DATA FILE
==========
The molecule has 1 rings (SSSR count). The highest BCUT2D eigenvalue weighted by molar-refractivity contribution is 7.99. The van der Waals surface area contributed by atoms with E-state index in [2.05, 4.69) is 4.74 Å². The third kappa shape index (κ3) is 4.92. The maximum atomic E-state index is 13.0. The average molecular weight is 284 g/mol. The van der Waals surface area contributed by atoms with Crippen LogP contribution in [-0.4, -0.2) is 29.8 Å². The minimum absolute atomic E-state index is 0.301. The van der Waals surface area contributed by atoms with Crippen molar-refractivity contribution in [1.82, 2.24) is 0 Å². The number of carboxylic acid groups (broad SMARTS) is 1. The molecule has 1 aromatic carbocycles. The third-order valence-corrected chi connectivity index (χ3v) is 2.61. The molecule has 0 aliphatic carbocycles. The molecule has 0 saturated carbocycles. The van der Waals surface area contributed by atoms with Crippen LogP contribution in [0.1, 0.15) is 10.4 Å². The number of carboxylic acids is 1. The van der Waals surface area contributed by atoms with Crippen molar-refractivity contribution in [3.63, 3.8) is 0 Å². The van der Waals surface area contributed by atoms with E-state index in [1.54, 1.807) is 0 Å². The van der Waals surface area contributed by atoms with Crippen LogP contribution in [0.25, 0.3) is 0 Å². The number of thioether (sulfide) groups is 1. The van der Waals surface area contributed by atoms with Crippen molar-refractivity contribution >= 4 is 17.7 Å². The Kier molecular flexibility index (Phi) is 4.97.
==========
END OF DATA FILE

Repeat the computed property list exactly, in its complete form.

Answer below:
The molecule has 1 rings (SSSR count). The highest BCUT2D eigenvalue weighted by molar-refractivity contribution is 7.99. The van der Waals surface area contributed by atoms with E-state index in [2.05, 4.69) is 4.74 Å². The third kappa shape index (κ3) is 4.92. The maximum atomic E-state index is 13.0. The average molecular weight is 284 g/mol. The van der Waals surface area contributed by atoms with Crippen LogP contribution in [-0.4, -0.2) is 29.8 Å². The minimum absolute atomic E-state index is 0.301. The van der Waals surface area contributed by atoms with Crippen molar-refractivity contribution in [1.82, 2.24) is 0 Å². The number of carboxylic acid groups (broad SMARTS) is 1. The molecule has 1 aromatic carbocycles. The third-order valence-corrected chi connectivity index (χ3v) is 2.61. The molecule has 0 aliphatic carbocycles. The molecule has 0 saturated carbocycles. The van der Waals surface area contributed by atoms with Crippen LogP contribution in [0.1, 0.15) is 10.4 Å². The number of carboxylic acids is 1. The van der Waals surface area contributed by atoms with Crippen molar-refractivity contribution in [3.63, 3.8) is 0 Å². The van der Waals surface area contributed by atoms with E-state index in [1.54, 1.807) is 0 Å². The van der Waals surface area contributed by atoms with Crippen LogP contribution in [0.25, 0.3) is 0 Å². The number of thioether (sulfide) groups is 1. The van der Waals surface area contributed by atoms with Crippen molar-refractivity contribution >= 4 is 17.7 Å². The Kier molecular flexibility index (Phi) is 4.97.